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Doctors: A Tweet a day keeps the patients informed

Trialx  Modern medicine is taking to Twitter. In a report in  Telemedicine and e-Health, medical writer Mark Terry notes that doctors, hospitals and health agencies have started to deliver medicine via Tweet.

“It’s easy to dismiss Twitter because so much of the media attention focused on it looks at how movie stars and celebrities like Ashton Kutcher or Oprah are using it,” Terry writes. But the federal Centers for Disease Control and Prevention, hospitals such as the University of Maryland Medical System, and individual doctors have all taken to contacting patients through Twitter.
The journal report notes ten medical uses for Twitter recommended by clinical nurse Phil Baumann:

1. Disaster alerting and response
2. Diabetes management (blood glucose tracking)
3. Drug safety alerts from the Food and Drug Administration
4. Biomedical device data capture and reporting
5. Shift-bidding for nurses and other healthcare professionals
6. Diagnostic brainstorming
7. Rare diseases tracking and resource connection
8. Providing smoking cessation assistance
9. Broadcasting infant care tips to new parents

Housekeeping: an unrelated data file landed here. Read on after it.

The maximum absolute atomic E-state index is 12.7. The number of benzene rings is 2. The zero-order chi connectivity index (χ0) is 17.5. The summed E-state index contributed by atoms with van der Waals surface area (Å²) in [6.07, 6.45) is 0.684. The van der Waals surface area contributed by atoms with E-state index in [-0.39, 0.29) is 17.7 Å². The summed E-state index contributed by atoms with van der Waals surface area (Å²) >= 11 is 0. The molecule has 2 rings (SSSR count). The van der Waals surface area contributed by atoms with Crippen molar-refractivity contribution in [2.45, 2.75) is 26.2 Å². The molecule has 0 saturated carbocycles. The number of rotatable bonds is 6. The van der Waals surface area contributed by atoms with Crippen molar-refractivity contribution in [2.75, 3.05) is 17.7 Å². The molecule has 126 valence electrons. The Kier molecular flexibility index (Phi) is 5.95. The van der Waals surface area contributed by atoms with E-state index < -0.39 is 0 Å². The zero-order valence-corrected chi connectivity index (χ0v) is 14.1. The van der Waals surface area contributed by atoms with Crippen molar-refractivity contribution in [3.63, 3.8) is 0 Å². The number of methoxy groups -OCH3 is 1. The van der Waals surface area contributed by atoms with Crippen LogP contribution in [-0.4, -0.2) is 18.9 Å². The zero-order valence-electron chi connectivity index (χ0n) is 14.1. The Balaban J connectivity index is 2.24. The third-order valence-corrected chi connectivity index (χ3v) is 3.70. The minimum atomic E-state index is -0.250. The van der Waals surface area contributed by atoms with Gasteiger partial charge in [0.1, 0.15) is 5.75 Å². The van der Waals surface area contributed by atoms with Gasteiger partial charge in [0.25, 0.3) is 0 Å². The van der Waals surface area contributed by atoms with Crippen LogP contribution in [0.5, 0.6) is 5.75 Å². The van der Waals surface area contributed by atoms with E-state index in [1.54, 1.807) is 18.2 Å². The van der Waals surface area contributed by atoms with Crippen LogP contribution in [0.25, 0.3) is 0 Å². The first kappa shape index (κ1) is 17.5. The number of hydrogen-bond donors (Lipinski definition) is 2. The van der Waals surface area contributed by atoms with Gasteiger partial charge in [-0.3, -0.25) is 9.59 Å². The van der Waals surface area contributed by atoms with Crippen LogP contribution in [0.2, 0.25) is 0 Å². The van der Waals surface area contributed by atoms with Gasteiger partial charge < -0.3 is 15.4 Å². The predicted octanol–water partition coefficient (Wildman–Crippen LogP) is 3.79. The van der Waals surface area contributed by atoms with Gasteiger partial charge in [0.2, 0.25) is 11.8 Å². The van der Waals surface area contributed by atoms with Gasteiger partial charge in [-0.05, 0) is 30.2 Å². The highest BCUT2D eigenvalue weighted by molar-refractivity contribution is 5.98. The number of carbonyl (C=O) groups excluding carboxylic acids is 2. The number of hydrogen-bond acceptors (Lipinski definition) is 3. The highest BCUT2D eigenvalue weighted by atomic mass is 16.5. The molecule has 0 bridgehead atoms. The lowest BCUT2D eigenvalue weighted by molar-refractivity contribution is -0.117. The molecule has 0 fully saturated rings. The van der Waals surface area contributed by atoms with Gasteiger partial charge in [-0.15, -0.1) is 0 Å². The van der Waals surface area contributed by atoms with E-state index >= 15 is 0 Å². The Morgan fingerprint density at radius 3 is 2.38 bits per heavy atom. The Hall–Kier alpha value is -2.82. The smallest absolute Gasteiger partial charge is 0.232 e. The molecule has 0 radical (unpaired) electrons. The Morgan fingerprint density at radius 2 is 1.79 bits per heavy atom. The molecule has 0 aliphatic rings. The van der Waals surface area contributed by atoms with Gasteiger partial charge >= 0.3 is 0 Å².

10. Post-discharge patient consultations and follow-up care

Since March, a service called “TrialX” connect patients with clinical trials, using Twitter. “The company integrated with two online personal health record providers: Google Health and Microsoft’s HealthVault,” notes the report.

“It’s a bit like having a group of people you can instantly send a blast fax or blast e-mail or a blast communication to because it’s real-time and because it was designed for mobility. Instead of being like texting my daughter, I might now text 30 people or 50 or 100 people, whatever the number is who are following you,” the report quotes physician Joseph Kvedar of Partners Healthcare System in Boston as saying.”(*)

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